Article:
The track of an atmospheric muon crossing the apparatus can be reconstructed by the TPC. This detector’s excellent tracking performance can be exploited to measure the main characteristics of the muon – such as momentum, charge, direction and spatial distribution – with good resolution, while the arrival time can be measured with a precision of 100 ps with the TOF. In particular the ability to track a high density of muons – unimaginable with a standard cosmic-ray apparatus – together with the measurement of all of these observables at the same time, permits a new approach to the analysis of cosmic events, which has so far not been exploited. For these reasons, the main research related to the physics of cosmic rays with the ALICE experiment has centred on the study of the muon-multiplicity distribution and in particular high-density events.
The analysis of the data taken in 2010 and 2011 revealed a muon multiplicity distribution that can be reproduced only by a mixed composition. Figure 1 shows the multiplicity distribution for real data taken in 2011, together with the points predicted for pure-proton and pure-iron composition for the primaries. It is clear from the simulation that the lower multiplicities are closer to the pure-proton points, while at higher multiplicities the data tend to approach the iron points. This behaviour is expected from a mixed composition that on average increases the mass of the primary when its energy increases, a result confirmed by several previous experiments.
However, a few events found both in 2010 and in 2011 (beyond the scale of figure 1) have an unexpectedly large number of muons. In particular, the highest multiplicity reconstructed by the TPC has a muon density of 18 muons/m2. Figure 2 shows the display of this event and gives an idea of the TPC’s capabilities in tracking such high particle densities without problems of saturation, a performance never achieved in previous experiments.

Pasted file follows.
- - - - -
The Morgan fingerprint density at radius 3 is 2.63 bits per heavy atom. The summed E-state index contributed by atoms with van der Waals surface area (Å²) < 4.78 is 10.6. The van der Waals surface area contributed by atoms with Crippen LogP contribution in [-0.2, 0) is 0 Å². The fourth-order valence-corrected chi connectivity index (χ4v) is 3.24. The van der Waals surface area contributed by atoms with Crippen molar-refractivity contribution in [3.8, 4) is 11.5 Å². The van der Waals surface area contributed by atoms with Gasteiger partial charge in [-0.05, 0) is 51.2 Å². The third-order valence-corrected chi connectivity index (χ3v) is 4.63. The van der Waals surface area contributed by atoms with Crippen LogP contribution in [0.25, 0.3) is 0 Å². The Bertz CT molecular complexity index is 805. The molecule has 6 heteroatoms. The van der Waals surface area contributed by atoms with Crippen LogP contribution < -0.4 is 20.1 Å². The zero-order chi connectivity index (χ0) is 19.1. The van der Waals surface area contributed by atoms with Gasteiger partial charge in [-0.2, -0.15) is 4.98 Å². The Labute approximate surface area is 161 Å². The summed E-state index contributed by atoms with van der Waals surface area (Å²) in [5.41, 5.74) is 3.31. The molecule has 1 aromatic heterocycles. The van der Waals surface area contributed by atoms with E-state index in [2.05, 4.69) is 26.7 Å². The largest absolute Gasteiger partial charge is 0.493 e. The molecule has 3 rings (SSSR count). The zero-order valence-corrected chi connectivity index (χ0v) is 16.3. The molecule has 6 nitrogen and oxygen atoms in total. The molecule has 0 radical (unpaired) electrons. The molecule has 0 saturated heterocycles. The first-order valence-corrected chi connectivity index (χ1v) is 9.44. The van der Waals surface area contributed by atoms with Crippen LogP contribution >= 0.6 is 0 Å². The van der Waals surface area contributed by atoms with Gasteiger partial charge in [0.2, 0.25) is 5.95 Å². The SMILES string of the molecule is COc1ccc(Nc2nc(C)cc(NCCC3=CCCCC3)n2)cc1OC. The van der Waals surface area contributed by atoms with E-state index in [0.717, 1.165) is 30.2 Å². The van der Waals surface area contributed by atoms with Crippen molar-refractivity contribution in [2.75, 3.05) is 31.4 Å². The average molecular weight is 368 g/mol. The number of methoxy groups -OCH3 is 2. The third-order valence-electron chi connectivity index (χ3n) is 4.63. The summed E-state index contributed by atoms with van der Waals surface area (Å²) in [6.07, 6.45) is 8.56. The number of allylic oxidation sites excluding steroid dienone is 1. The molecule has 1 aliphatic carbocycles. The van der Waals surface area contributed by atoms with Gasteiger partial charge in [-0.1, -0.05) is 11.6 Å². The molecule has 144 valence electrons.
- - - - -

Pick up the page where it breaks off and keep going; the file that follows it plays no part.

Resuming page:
The estimated energy of the primary cosmic ray for this event is at least 3 × 1016 eV, assuming that the core of the air shower is inside ALICE and that the primary particle is an iron nucleus. Recalling that the rate of cosmic rays is 1 m–2 year–1 at the energy of the knee in the spectrum (3 × 1015 eV), and that over one decade in energy the flux decreases by a factor of 100, an event with this muon density is expected in ALICE in 4–5 years of data. Since other events of high multiplicity have been found in only 10 days of data-taking, further investigation and detection will be necessary to understand whether they are caused by standard cosmic rays – and if the high multiplicity is simply a statistical fluctuation – or whether they have a different production mechanism. A detailed study of these events has not shown any unusual behaviour in the other measured variables.
For all of these reasons it is important to see whether other unexpected high-multiplicity events are detected in future and at what rate. To this end, in addition to standard cosmic runs, a special trigger requiring the coincidence of at least four ACORDE modules has been implemented this year to record cosmic events during proton–proton collisions, and so increase the time for data-taking to more than 10 times that of the existing data.
It is interesting to note that the three LEP experiments – L3, ALEPH and DELPHI – also found an excess of high-multiplicity events that were not explained by Monte Carlo models. The hope with ALICE is to find and study a large number of these events in a more quantitative way to understand properly their nature.
Bruno Alessandro, INFN Torino, and Mario Rodriguez, Autonomous University of Puebla, Mexico.